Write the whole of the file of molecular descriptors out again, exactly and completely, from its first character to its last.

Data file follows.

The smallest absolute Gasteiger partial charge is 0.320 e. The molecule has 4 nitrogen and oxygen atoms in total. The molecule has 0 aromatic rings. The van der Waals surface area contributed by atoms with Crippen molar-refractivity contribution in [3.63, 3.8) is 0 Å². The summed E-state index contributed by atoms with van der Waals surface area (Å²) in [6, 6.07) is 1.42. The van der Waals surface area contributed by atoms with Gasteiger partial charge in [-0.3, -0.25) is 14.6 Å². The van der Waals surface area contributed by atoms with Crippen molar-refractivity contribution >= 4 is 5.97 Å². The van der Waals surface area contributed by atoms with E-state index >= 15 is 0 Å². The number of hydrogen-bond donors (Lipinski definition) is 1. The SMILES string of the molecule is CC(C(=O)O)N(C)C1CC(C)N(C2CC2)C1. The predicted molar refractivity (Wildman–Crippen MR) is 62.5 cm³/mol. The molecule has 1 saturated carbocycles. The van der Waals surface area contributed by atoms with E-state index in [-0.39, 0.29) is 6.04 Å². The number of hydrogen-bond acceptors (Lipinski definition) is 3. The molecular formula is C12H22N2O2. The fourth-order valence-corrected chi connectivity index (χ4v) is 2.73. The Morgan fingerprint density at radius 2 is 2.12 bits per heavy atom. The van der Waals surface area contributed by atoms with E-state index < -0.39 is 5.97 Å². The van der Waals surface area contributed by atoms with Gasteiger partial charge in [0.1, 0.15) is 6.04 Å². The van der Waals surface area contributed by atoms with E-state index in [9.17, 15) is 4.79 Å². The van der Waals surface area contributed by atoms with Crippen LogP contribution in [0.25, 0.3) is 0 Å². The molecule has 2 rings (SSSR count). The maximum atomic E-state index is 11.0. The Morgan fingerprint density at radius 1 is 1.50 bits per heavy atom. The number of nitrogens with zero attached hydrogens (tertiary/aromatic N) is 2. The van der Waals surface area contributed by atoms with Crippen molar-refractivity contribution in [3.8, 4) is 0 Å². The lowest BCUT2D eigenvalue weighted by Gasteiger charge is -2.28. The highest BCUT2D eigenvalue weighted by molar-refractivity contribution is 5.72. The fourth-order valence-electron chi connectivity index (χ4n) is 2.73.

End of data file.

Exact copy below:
The smallest absolute Gasteiger partial charge is 0.320 e. The molecule has 4 nitrogen and oxygen atoms in total. The molecule has 0 aromatic rings. The van der Waals surface area contributed by atoms with Crippen molar-refractivity contribution in [3.63, 3.8) is 0 Å². The summed E-state index contributed by atoms with van der Waals surface area (Å²) in [6, 6.07) is 1.42. The van der Waals surface area contributed by atoms with Gasteiger partial charge in [-0.3, -0.25) is 14.6 Å². The van der Waals surface area contributed by atoms with Crippen molar-refractivity contribution >= 4 is 5.97 Å². The van der Waals surface area contributed by atoms with E-state index >= 15 is 0 Å². The number of hydrogen-bond donors (Lipinski definition) is 1. The SMILES string of the molecule is CC(C(=O)O)N(C)C1CC(C)N(C2CC2)C1. The predicted molar refractivity (Wildman–Crippen MR) is 62.5 cm³/mol. The molecule has 1 saturated carbocycles. The van der Waals surface area contributed by atoms with E-state index in [-0.39, 0.29) is 6.04 Å². The number of hydrogen-bond acceptors (Lipinski definition) is 3. The molecular formula is C12H22N2O2. The fourth-order valence-corrected chi connectivity index (χ4v) is 2.73. The Morgan fingerprint density at radius 2 is 2.12 bits per heavy atom. The van der Waals surface area contributed by atoms with E-state index < -0.39 is 5.97 Å². The van der Waals surface area contributed by atoms with Gasteiger partial charge in [0.1, 0.15) is 6.04 Å². The van der Waals surface area contributed by atoms with E-state index in [9.17, 15) is 4.79 Å². The van der Waals surface area contributed by atoms with Crippen LogP contribution in [0.25, 0.3) is 0 Å². The molecule has 2 rings (SSSR count). The maximum atomic E-state index is 11.0. The Morgan fingerprint density at radius 1 is 1.50 bits per heavy atom. The number of nitrogens with zero attached hydrogens (tertiary/aromatic N) is 2. The van der Waals surface area contributed by atoms with Crippen molar-refractivity contribution in [3.8, 4) is 0 Å². The lowest BCUT2D eigenvalue weighted by Gasteiger charge is -2.28. The highest BCUT2D eigenvalue weighted by molar-refractivity contribution is 5.72. The fourth-order valence-electron chi connectivity index (χ4n) is 2.73.